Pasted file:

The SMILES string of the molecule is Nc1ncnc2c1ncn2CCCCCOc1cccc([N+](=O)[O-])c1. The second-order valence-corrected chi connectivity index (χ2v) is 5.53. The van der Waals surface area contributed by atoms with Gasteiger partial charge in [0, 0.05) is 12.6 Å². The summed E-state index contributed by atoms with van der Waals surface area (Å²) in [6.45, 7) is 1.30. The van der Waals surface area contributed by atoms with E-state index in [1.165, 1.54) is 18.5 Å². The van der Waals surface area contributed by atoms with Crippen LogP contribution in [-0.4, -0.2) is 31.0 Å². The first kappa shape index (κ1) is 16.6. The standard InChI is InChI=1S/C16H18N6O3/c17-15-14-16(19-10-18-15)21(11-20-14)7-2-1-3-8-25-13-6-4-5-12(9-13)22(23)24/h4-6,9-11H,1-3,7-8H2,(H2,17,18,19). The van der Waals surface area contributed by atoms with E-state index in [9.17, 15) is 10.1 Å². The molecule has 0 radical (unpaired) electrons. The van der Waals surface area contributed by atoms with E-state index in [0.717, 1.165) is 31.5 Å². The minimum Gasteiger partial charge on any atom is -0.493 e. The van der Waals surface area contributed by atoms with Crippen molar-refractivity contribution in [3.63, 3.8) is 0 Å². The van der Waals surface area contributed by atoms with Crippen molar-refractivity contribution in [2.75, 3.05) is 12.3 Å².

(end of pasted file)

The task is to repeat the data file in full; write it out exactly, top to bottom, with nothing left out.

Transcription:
The SMILES string of the molecule is Nc1ncnc2c1ncn2CCCCCOc1cccc([N+](=O)[O-])c1. The second-order valence-corrected chi connectivity index (χ2v) is 5.53. The van der Waals surface area contributed by atoms with Gasteiger partial charge in [0, 0.05) is 12.6 Å². The summed E-state index contributed by atoms with van der Waals surface area (Å²) in [6.45, 7) is 1.30. The van der Waals surface area contributed by atoms with E-state index in [1.165, 1.54) is 18.5 Å². The van der Waals surface area contributed by atoms with Crippen LogP contribution in [-0.4, -0.2) is 31.0 Å². The first kappa shape index (κ1) is 16.6. The standard InChI is InChI=1S/C16H18N6O3/c17-15-14-16(19-10-18-15)21(11-20-14)7-2-1-3-8-25-13-6-4-5-12(9-13)22(23)24/h4-6,9-11H,1-3,7-8H2,(H2,17,18,19). The van der Waals surface area contributed by atoms with E-state index in [9.17, 15) is 10.1 Å². The molecule has 0 radical (unpaired) electrons. The van der Waals surface area contributed by atoms with E-state index in [0.717, 1.165) is 31.5 Å². The minimum Gasteiger partial charge on any atom is -0.493 e. The van der Waals surface area contributed by atoms with Crippen molar-refractivity contribution in [3.63, 3.8) is 0 Å². The van der Waals surface area contributed by atoms with Crippen molar-refractivity contribution in [2.75, 3.05) is 12.3 Å².